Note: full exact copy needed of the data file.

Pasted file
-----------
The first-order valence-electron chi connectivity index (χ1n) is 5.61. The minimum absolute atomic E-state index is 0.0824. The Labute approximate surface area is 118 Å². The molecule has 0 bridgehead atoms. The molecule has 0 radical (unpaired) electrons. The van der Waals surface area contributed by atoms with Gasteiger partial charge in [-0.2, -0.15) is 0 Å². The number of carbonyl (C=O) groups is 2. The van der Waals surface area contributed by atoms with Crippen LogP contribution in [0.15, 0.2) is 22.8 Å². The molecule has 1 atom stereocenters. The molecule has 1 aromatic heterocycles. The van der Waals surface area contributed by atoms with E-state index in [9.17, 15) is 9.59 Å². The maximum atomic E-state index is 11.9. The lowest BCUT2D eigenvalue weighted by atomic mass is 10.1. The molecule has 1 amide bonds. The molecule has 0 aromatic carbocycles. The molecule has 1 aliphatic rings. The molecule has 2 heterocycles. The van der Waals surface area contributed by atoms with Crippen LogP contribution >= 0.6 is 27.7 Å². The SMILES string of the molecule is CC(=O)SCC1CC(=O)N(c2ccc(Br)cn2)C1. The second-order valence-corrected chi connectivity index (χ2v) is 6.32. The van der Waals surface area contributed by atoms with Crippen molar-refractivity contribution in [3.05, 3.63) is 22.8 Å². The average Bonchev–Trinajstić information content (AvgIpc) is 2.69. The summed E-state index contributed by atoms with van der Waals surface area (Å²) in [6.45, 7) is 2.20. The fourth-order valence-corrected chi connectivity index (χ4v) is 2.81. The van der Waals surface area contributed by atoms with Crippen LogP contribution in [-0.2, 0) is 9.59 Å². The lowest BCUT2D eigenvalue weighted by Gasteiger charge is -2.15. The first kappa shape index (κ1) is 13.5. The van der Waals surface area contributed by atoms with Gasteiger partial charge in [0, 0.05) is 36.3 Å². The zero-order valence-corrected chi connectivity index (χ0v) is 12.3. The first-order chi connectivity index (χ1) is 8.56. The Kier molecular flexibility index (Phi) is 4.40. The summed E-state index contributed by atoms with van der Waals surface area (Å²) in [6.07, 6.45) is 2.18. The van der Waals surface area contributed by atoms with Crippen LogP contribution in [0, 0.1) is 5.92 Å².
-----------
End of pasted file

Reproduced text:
The first-order valence-electron chi connectivity index (χ1n) is 5.61. The minimum absolute atomic E-state index is 0.0824. The Labute approximate surface area is 118 Å². The molecule has 0 bridgehead atoms. The molecule has 0 radical (unpaired) electrons. The van der Waals surface area contributed by atoms with Gasteiger partial charge in [-0.2, -0.15) is 0 Å². The number of carbonyl (C=O) groups is 2. The van der Waals surface area contributed by atoms with Crippen LogP contribution in [0.15, 0.2) is 22.8 Å². The molecule has 1 atom stereocenters. The molecule has 1 aromatic heterocycles. The van der Waals surface area contributed by atoms with E-state index in [9.17, 15) is 9.59 Å². The maximum atomic E-state index is 11.9. The lowest BCUT2D eigenvalue weighted by atomic mass is 10.1. The molecule has 1 amide bonds. The molecule has 0 aromatic carbocycles. The molecule has 1 aliphatic rings. The molecule has 2 heterocycles. The van der Waals surface area contributed by atoms with Crippen LogP contribution >= 0.6 is 27.7 Å². The SMILES string of the molecule is CC(=O)SCC1CC(=O)N(c2ccc(Br)cn2)C1. The second-order valence-corrected chi connectivity index (χ2v) is 6.32. The van der Waals surface area contributed by atoms with Crippen molar-refractivity contribution in [3.05, 3.63) is 22.8 Å². The average Bonchev–Trinajstić information content (AvgIpc) is 2.69. The summed E-state index contributed by atoms with van der Waals surface area (Å²) in [6.45, 7) is 2.20. The fourth-order valence-corrected chi connectivity index (χ4v) is 2.81. The van der Waals surface area contributed by atoms with Crippen LogP contribution in [-0.2, 0) is 9.59 Å². The lowest BCUT2D eigenvalue weighted by Gasteiger charge is -2.15. The first kappa shape index (κ1) is 13.5. The van der Waals surface area contributed by atoms with Gasteiger partial charge in [0, 0.05) is 36.3 Å². The zero-order valence-corrected chi connectivity index (χ0v) is 12.3. The first-order chi connectivity index (χ1) is 8.56. The Kier molecular flexibility index (Phi) is 4.40. The summed E-state index contributed by atoms with van der Waals surface area (Å²) in [6.07, 6.45) is 2.18. The van der Waals surface area contributed by atoms with Crippen LogP contribution in [0, 0.1) is 5.92 Å².